Tide
Tides are the rise and fall of sea levels caused by the combined effects of the gravitational forces exerted by the moon and the sun and the rotation of the Earth....

s often form vortex shapes. Turbulent flow
Turbulence
In fluid dynamics, turbulence or turbulent flow is a flow regime characterized by chaotic and stochastic property changes. This includes low momentum diffusion, high momentum convection, and rapid variation of pressure and velocity in space and time...

 makes many vortices. A good example of a vortex is the atmospheric
Earth's atmosphere
The atmosphere of Earth is a layer of gases surrounding the planet Earth that is retained by Earth's gravity. The atmosphere protects life on Earth by absorbing ultraviolet solar radiation, warming the surface through heat retention , and reducing temperature extremes between day and night...

 phenomenon of a whirlwind or a tornado
Tornado
A tornado is a violent, dangerous, rotating column of air that is in contact with both the surface of the earth and a cumulonimbus cloud or, in rare cases, the base of a cumulus cloud. They are often referred to as a twister or a cyclone, although the word cyclone is used in meteorology in a wider...

 or dust devil
Dust devil
A dust devil is a strong, well-formed, and relatively long-lived whirlwind, ranging from small to large . The primary vertical motion is upward...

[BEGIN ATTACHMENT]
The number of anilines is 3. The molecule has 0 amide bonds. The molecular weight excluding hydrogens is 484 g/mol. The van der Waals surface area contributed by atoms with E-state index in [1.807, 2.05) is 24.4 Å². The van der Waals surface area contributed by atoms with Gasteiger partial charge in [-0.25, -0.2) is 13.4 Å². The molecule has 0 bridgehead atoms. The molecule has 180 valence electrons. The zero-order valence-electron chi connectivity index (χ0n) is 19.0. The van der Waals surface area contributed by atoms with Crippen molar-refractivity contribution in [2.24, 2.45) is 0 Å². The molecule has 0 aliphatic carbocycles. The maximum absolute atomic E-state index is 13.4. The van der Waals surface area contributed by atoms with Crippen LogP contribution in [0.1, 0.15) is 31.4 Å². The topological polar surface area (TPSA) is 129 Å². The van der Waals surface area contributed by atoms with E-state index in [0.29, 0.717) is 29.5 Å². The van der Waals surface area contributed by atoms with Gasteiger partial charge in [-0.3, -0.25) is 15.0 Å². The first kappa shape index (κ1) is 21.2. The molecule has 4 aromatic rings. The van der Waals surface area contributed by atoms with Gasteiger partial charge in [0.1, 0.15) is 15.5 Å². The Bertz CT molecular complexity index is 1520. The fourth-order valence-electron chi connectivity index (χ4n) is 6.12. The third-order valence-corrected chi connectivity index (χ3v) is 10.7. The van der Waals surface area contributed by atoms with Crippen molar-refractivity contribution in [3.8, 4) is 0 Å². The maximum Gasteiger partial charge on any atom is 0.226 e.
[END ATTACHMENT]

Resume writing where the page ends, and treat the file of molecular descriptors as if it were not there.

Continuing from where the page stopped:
. This whirling air mass mostly takes the form of a helix
Helix
A helix is a type of smooth space curve, i.e. a curve in three-dimensional space. It has the property that the tangent line at any point makes a constant angle with a fixed line called the axis. Examples of helixes are coil springs and the handrails of spiral staircases. A "filled-in" helix – for...

, column
Column
A column or pillar in architecture and structural engineering is a vertical structural element that transmits, through compression, the weight of the structure above to other structural elements below. For the purpose of wind or earthquake engineering, columns may be designed to resist lateral forces...

, or spiral
Spiral
In mathematics, a spiral is a curve which emanates from a central point, getting progressively farther away as it revolves around the point.-Spiral or helix:...

. Tornadoes develop from severe thunderstorms, usually spawned from squall line
Squall line
A squall line is a line of severe thunderstorms that can form along or ahead of a cold front. In the early 20th century, the term was used as a synonym for cold front. It contains heavy precipitation, hail, frequent lightning, strong straight-line winds, and possibly tornadoes and waterspouts....

s and supercell thunderstorms, though they sometimes happen as a result of a hurricane.

In atmospheric physics, a mesovortex
Mesocyclone
A mesocyclone is a vortex of air, approximately 2 to 10 miles in diameter , within a convective storm....

is on the scale of a few miles (smaller than a hurricane but larger than a tornado). [2] On a much smaller scale, a vortex is usually formed as water goes down a drain, as in a sink
Sink
A sink is a bowl-shaped plumbing fixture used for washing hands, for dishwashing or other purposes. Sinks generally have taps that supply hot and cold water and may include a spray feature to be used for faster rinsing...

 or a toilet
Toilet
A toilet is a sanitation fixture used primarily for the disposal of human excrement, often found in a small room referred to as a toilet/bathroom/lavatory...

. This occurs in water as the revolving mass forms a whirlpool
Whirlpool
A whirlpool is a swirling body of water usually produced by ocean tides. The vast majority of whirlpools are not very powerful. More powerful ones are more properly termed maelstroms. Vortex is the proper term for any whirlpool that has a downdraft...